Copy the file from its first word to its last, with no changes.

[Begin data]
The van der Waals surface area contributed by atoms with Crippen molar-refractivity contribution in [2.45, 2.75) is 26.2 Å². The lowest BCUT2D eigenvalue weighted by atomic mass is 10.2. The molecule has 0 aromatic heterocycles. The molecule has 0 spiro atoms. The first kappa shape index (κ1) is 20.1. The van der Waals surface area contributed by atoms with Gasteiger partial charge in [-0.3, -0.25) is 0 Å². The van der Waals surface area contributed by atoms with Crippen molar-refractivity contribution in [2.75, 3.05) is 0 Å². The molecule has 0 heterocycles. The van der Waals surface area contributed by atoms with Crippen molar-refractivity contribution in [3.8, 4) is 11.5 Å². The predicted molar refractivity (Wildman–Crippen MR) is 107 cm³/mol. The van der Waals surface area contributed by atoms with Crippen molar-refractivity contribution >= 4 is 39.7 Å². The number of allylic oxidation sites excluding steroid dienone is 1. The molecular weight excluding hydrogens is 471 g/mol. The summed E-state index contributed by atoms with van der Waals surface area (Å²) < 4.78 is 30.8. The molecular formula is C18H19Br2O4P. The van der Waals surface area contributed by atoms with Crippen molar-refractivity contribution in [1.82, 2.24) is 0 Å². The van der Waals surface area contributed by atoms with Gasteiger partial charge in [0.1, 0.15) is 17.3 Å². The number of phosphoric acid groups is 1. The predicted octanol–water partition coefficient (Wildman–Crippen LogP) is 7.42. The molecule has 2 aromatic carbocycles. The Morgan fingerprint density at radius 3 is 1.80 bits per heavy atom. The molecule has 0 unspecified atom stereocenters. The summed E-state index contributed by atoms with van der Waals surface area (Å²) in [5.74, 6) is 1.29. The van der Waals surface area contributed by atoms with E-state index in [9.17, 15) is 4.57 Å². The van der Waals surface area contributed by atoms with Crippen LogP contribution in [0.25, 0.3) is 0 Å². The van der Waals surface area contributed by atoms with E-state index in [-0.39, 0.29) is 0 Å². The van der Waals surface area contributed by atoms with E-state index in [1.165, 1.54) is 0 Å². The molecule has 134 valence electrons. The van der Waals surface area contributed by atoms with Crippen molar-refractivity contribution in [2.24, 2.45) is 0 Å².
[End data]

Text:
The van der Waals surface area contributed by atoms with Crippen molar-refractivity contribution in [2.45, 2.75) is 26.2 Å². The lowest BCUT2D eigenvalue weighted by atomic mass is 10.2. The molecule has 0 aromatic heterocycles. The molecule has 0 spiro atoms. The first kappa shape index (κ1) is 20.1. The van der Waals surface area contributed by atoms with Gasteiger partial charge in [-0.3, -0.25) is 0 Å². The van der Waals surface area contributed by atoms with Crippen molar-refractivity contribution in [2.75, 3.05) is 0 Å². The molecule has 0 heterocycles. The van der Waals surface area contributed by atoms with Crippen molar-refractivity contribution in [3.8, 4) is 11.5 Å². The predicted molar refractivity (Wildman–Crippen MR) is 107 cm³/mol. The van der Waals surface area contributed by atoms with Crippen molar-refractivity contribution >= 4 is 39.7 Å². The number of allylic oxidation sites excluding steroid dienone is 1. The molecular weight excluding hydrogens is 471 g/mol. The summed E-state index contributed by atoms with van der Waals surface area (Å²) < 4.78 is 30.8. The molecular formula is C18H19Br2O4P. The van der Waals surface area contributed by atoms with Crippen molar-refractivity contribution in [1.82, 2.24) is 0 Å². The van der Waals surface area contributed by atoms with Gasteiger partial charge in [0.1, 0.15) is 17.3 Å². The number of phosphoric acid groups is 1. The predicted octanol–water partition coefficient (Wildman–Crippen LogP) is 7.42. The molecule has 2 aromatic carbocycles. The Morgan fingerprint density at radius 3 is 1.80 bits per heavy atom. The molecule has 0 unspecified atom stereocenters. The summed E-state index contributed by atoms with van der Waals surface area (Å²) in [5.74, 6) is 1.29. The van der Waals surface area contributed by atoms with E-state index in [9.17, 15) is 4.57 Å². The van der Waals surface area contributed by atoms with Crippen LogP contribution in [0.25, 0.3) is 0 Å². The van der Waals surface area contributed by atoms with E-state index in [-0.39, 0.29) is 0 Å². The van der Waals surface area contributed by atoms with E-state index in [1.165, 1.54) is 0 Å². The molecule has 134 valence electrons. The van der Waals surface area contributed by atoms with Crippen molar-refractivity contribution in [2.24, 2.45) is 0 Å².